Lawrence City Commission to consider alternatives to traditional bidding process
At their meeting Tuesday, Lawrence City Commissioners will decide whether the city should be allowed to use a process that deviates from the standard sealed-bid procedure for future construction projects.
City staff is proposing a charter ordinance — which requires four votes to pass — that would specifically enable the city to utilize alternative construction methods. The charter ordinance is required because state law calls for a sealed-bid process.
Vice Mayor Lisa Larsen said she is supportive of adopting the ordinance. She said the traditional design-bid-build process is definitely a great tool, but that the city shouldn’t tie its hands to one method.
“I think we ought to keep our options open for any bidding process that’s accepted by the industry,” said Larsen, adding that the city doesn’t want to close itself off from the highest quality work. “And sometimes that takes different types of bidding methods.”
City staff is recommending that the city consider alternative methods on future projects, which could include the upcoming police headquarters project. Those include several options, such as the Design-Build method, where a designer and contractor team are selected at the beginning of the process based on qualifications and a price set instead of opening the project for bids.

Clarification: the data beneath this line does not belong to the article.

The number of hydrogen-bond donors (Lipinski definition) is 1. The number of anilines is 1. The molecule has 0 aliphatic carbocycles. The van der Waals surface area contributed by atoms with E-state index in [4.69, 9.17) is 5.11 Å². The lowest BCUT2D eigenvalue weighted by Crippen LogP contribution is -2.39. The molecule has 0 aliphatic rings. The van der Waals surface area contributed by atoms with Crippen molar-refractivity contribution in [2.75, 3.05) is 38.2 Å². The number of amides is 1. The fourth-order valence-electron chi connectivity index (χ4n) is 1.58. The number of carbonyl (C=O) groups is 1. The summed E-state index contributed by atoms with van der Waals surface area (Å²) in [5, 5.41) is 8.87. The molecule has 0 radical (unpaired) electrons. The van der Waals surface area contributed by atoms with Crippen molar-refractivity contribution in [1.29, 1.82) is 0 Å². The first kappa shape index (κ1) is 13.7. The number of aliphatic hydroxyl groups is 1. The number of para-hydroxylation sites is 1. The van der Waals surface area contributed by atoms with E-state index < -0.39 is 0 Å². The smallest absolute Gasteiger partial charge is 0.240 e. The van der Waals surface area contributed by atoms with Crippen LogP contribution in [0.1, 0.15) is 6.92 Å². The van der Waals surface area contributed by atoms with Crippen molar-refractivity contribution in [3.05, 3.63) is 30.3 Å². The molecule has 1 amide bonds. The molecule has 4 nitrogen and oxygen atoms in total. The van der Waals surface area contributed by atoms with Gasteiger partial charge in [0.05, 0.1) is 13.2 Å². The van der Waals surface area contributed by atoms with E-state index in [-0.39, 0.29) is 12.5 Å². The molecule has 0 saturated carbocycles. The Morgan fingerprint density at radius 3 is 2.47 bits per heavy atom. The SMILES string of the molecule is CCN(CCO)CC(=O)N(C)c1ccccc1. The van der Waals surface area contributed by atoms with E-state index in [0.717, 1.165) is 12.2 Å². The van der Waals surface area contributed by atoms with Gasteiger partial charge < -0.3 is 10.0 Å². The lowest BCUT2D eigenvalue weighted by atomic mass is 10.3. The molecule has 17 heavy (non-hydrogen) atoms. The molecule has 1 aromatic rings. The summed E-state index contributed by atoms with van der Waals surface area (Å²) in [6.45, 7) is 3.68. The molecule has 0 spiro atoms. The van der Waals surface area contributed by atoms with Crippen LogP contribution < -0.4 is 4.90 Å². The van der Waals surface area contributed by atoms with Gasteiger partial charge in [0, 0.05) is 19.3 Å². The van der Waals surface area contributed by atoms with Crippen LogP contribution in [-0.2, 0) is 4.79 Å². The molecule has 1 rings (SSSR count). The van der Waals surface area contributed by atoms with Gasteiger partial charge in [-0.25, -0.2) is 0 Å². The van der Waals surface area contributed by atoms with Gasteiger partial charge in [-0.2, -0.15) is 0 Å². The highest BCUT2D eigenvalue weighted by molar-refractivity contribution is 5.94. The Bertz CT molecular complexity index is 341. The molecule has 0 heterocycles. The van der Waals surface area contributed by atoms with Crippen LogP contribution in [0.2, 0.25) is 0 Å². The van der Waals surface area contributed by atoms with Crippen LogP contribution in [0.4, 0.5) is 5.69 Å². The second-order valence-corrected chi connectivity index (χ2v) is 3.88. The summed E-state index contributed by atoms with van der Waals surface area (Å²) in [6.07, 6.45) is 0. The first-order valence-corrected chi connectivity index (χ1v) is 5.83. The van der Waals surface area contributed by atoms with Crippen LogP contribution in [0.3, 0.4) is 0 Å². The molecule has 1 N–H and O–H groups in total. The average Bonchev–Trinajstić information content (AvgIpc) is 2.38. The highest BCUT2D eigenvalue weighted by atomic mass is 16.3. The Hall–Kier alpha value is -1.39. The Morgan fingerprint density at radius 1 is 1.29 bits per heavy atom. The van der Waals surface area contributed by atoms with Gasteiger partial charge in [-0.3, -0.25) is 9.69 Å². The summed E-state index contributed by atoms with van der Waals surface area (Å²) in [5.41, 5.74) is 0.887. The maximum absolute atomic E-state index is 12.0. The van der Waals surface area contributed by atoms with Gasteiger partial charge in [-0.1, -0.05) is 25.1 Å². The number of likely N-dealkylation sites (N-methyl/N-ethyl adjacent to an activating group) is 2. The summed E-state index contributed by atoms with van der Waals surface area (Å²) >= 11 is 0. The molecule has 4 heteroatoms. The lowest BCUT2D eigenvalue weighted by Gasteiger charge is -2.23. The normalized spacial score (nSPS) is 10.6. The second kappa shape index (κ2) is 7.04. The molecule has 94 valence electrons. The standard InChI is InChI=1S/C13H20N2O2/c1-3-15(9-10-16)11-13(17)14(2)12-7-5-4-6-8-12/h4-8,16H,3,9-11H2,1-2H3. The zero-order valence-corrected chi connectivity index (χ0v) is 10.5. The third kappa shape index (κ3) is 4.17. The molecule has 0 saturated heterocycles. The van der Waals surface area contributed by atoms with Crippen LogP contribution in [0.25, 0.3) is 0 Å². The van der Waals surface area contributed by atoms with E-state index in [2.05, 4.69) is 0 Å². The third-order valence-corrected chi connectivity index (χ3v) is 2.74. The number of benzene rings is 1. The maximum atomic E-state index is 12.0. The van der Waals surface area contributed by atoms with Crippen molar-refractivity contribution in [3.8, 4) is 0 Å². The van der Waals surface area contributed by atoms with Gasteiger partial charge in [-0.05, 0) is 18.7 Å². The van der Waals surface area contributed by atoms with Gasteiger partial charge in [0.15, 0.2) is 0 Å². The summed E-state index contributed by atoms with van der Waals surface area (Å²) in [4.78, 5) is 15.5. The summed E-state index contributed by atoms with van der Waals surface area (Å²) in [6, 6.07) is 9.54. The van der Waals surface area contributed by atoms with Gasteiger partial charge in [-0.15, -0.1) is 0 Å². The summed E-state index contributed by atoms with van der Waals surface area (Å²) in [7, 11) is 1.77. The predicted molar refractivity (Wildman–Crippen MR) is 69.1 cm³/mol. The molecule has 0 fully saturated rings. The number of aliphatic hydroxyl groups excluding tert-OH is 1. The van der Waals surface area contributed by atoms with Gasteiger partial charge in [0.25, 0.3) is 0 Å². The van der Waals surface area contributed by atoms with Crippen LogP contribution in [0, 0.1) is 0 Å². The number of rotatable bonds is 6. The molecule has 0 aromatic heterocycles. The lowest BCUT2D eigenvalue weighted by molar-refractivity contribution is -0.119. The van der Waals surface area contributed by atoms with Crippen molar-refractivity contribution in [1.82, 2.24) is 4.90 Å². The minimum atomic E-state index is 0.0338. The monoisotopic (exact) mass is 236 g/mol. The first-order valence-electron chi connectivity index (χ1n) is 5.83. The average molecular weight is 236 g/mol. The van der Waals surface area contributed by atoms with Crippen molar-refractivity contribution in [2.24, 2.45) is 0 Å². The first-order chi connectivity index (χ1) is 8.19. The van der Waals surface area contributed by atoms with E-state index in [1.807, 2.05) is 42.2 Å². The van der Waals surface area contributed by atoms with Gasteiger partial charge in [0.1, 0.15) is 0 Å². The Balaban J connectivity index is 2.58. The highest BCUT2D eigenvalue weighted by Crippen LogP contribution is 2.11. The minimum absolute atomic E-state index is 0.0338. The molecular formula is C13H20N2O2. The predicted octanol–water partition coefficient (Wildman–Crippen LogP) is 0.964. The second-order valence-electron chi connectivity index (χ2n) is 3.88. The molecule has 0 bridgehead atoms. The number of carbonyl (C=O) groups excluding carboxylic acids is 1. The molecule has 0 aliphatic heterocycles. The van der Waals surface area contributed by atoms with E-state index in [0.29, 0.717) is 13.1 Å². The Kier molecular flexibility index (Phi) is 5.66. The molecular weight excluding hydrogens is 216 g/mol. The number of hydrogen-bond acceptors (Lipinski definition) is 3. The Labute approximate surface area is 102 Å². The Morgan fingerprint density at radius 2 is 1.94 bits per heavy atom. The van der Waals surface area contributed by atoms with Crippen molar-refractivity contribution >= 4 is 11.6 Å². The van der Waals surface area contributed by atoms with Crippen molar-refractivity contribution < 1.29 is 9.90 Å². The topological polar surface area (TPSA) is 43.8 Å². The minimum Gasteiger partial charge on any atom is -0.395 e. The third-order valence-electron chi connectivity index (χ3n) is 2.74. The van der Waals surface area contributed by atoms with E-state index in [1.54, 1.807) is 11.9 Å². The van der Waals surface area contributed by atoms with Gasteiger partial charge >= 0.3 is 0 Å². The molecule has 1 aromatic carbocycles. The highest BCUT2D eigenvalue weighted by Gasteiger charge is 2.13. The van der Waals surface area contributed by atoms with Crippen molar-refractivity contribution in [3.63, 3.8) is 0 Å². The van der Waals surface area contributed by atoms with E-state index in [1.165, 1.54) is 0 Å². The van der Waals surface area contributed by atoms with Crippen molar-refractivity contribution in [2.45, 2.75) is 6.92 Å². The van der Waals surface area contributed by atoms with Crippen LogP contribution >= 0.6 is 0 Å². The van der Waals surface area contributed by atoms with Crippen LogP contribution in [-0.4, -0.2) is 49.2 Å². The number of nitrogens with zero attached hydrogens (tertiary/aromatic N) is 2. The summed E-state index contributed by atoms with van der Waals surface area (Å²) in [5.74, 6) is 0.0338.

Commissioner Leslie Soden said she has concerns with changing the city charter to accommodate such methods. She said she thinks the Commission is still rebuilding public trust after the controversial Rock Chalk Park project, tax issues with The Oread hotel and the resignation of former mayor Jeremy Farmer.
“I have concerns with changing the city charter to accommodate that,” Soden said. “I think it’s a process that we are able to use now if we choose to.”
The decision regarding the alternate bidding methods originally came before the Commission last month when only four commissioners were present, but it was deferred at the request of outgoing Commissioner Mike Amyx. Amyx said at that time that he is not in favor of the idea, but that it was “probably unfair” for him to vote against it given the circumstances.
As of Friday afternoon, recently seated Commissioner Jennifer Ananda said she is undecided on whether she supports adopting a charter ordinance to allow for alternate construction methods. She said she wants to understand more about the background, and to weigh all potential consequences.
“I think that we as a city can’t be closed off to hearing about alternative methods, and so our job is to consider intended and unintended consequences in making that kind of a decision,” Ananda said. “And so I’m just trying to think through what those could be.”
The City Commission will convene at 4:30 p.m. Tuesday at City Hall, 6 E. Sixth St.